The ratings are generally applied to most television series, television films and edited broadcast or basic cable versions of theatrically-released films; premium channels also assign ratings from the TV Parental Guidelines on broadcasts of some films that have been released theatrically or on home video, either if the Motion Picture Association of America did not assign a rating for the film or if the channel airs the unrated version of the film.
It was specifically designed to be used with the V-chip, which was mandated to be built into all television sets manufactured since 2000, but the guidelines themselves have no legal force, and are not used on sports or news programs or during commercial advertisements. Many online television services, such as Hulu, Amazon Instant Video and Netflix also use the Guidelines system, along with digital video vendors such as the iTunes Store and Google Play.
This program is designed to be appropriate for all children.
Programs rated TV-Y are designed to be appropriate for children of all ages. The thematic elements portrayed in programs with this rating are specifically designed for a very young audience, including children from ages 2-6. According to the FCC, programs are "not expected to frighten younger children".
This program is designed for children age 7 and above.
Programs rated TV-Y7 are designed for children age 7 and older. The FCC states that it "may be more appropriate for children who have acquired the developmental skills needed to distinguish between make-believe and reality." The thematic elements portrayed in programs with this rating may include 'comedic violence', or may be frightening or confusing for children under the age of 7.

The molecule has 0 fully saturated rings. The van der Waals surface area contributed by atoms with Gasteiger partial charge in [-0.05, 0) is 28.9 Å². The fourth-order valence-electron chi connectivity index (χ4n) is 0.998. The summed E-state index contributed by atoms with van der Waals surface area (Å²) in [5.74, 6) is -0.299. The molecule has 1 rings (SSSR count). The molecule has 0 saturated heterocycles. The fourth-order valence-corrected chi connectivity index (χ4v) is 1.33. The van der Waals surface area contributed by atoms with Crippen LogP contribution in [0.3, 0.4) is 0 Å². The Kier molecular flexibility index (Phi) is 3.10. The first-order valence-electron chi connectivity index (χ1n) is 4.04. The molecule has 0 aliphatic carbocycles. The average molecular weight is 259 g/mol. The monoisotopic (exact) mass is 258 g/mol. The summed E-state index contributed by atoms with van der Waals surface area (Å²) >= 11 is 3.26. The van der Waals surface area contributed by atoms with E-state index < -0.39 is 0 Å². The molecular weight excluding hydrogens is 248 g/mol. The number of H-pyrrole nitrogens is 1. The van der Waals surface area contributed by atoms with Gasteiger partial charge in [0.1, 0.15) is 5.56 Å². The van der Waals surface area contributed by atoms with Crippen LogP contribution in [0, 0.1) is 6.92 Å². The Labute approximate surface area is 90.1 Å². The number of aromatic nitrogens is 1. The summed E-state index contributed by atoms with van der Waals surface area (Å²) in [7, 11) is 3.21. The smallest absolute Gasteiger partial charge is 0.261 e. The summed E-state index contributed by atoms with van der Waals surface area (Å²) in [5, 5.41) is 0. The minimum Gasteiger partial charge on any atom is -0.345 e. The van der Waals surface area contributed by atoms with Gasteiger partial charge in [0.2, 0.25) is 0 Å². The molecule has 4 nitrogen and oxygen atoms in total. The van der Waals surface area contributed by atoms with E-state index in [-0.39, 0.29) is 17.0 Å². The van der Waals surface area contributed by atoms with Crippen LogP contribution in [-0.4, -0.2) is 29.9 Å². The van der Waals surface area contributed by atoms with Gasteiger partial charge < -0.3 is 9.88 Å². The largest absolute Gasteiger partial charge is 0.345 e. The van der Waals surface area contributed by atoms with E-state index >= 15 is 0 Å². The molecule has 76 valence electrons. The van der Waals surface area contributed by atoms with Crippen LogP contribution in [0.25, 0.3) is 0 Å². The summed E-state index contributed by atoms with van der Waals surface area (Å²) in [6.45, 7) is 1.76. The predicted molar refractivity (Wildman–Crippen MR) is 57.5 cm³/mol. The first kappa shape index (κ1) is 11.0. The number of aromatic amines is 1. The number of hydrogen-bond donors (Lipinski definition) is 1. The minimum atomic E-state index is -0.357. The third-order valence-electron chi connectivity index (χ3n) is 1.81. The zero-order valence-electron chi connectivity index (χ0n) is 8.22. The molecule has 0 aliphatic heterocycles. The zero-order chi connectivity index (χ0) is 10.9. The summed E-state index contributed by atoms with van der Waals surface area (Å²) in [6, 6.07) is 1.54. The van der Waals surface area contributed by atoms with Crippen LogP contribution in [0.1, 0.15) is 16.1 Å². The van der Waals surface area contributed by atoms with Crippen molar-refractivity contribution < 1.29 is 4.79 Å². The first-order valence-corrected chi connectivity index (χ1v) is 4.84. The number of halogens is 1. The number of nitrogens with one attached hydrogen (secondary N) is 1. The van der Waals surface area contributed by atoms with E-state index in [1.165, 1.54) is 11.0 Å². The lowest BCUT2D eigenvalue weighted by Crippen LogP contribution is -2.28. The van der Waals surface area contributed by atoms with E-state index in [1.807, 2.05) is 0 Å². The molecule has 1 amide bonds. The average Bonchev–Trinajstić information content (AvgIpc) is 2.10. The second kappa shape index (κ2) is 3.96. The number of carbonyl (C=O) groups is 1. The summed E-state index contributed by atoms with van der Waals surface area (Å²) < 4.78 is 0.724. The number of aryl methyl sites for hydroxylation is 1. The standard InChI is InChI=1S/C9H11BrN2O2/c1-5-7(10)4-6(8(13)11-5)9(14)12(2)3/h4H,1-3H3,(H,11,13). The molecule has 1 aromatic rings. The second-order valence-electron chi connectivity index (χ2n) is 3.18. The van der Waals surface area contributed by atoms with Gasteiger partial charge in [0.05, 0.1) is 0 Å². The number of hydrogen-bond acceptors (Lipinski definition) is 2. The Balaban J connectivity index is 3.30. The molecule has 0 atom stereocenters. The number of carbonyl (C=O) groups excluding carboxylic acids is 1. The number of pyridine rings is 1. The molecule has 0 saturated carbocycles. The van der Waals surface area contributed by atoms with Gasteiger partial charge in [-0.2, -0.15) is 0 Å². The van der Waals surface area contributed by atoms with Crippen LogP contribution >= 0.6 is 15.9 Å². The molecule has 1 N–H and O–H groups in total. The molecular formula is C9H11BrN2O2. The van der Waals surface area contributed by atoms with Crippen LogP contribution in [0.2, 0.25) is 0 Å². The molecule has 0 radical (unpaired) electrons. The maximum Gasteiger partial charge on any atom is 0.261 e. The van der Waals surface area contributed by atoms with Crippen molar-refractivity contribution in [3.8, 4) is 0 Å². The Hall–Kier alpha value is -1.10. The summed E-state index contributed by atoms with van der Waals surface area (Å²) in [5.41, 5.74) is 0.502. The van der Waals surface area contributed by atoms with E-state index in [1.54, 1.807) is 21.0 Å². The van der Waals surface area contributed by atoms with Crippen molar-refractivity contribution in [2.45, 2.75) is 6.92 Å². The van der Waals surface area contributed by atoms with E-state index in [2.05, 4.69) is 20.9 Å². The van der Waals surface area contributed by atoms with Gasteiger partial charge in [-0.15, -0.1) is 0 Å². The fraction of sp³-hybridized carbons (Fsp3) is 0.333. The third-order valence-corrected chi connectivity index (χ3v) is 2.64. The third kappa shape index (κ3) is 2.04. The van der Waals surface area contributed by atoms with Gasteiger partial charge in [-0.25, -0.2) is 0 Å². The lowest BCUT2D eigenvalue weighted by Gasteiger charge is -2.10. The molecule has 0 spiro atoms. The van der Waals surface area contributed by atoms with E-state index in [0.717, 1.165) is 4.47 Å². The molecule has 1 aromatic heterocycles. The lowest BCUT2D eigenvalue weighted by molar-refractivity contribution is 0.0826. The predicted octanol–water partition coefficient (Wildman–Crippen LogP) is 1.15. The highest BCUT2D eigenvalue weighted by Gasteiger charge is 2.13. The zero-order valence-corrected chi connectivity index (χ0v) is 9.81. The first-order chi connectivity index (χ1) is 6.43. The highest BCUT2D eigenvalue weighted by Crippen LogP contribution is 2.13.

Programs given the "FV" content descriptor exhibit more 'fantasy violence', and are generally more intense or combative than other programs rated TV-Y7.
Most parents would find this program suitable for all ages.
Programs rated TV-G are generally suitable for all ages. The FCC states that "this rating does not signify a program designed specifically for children, most parents may let younger children watch this program unattended." The thematic elements portrayed in programs with this rating contain little or no violence, no strong language, and little or no sexual dialogue or situations.
This program contains material that parents may find unsuitable for younger children.
Programs rated TV-PG contain material that parental or guardians may find inappropriate for younger children.
Programs assigned a TV-PG rating may include some mild to moderate profanity, some sexual content, suggestive dialogue and/or violence.
This program contains some material that many parents would find unsuitable for children under 14 years of age.
Programs rated TV-14 may contain some material that parents or adult guardians may find unsuitable for children under the age of 14. The FCC warns that "Parents are cautioned to exercise some care in monitoring this program and are cautioned against letting children under the age of 14 watch unattended."
This program is specifically designed to be viewed by adults and therefore may be unsuitable for children under 17.
Some content may be unsuitable for children under 17. This rating was originally TV-M prior to the announced revisions to the rating system in August 1997, but was changed due to a trademark dispute and in order to remove confusion with the Entertainment Software Rating Board's (ESRB) "M for Mature" rating for video games.
This rating is very seldom used by broadcast networks or local television stations due to FCC restrictions on program content, although it is commonly applied to television programs featured on certain cable channels (particularly premium networks) for both mainstream and softcore programs.
TV-Rating Content Descriptors
Some thematic elements, according to the FCC, "may call for parental guidance and/or the program may contain one or more of the following" sub-ratings, designated with an alphabetic letter:
- D – Suggestive dialogue (rarely used with the TV-MA rating)
- L – Coarse language
- S – Sexual content
- V – Violence
- FV – Fantasy violence (exclusive to the TV-Y7 rating)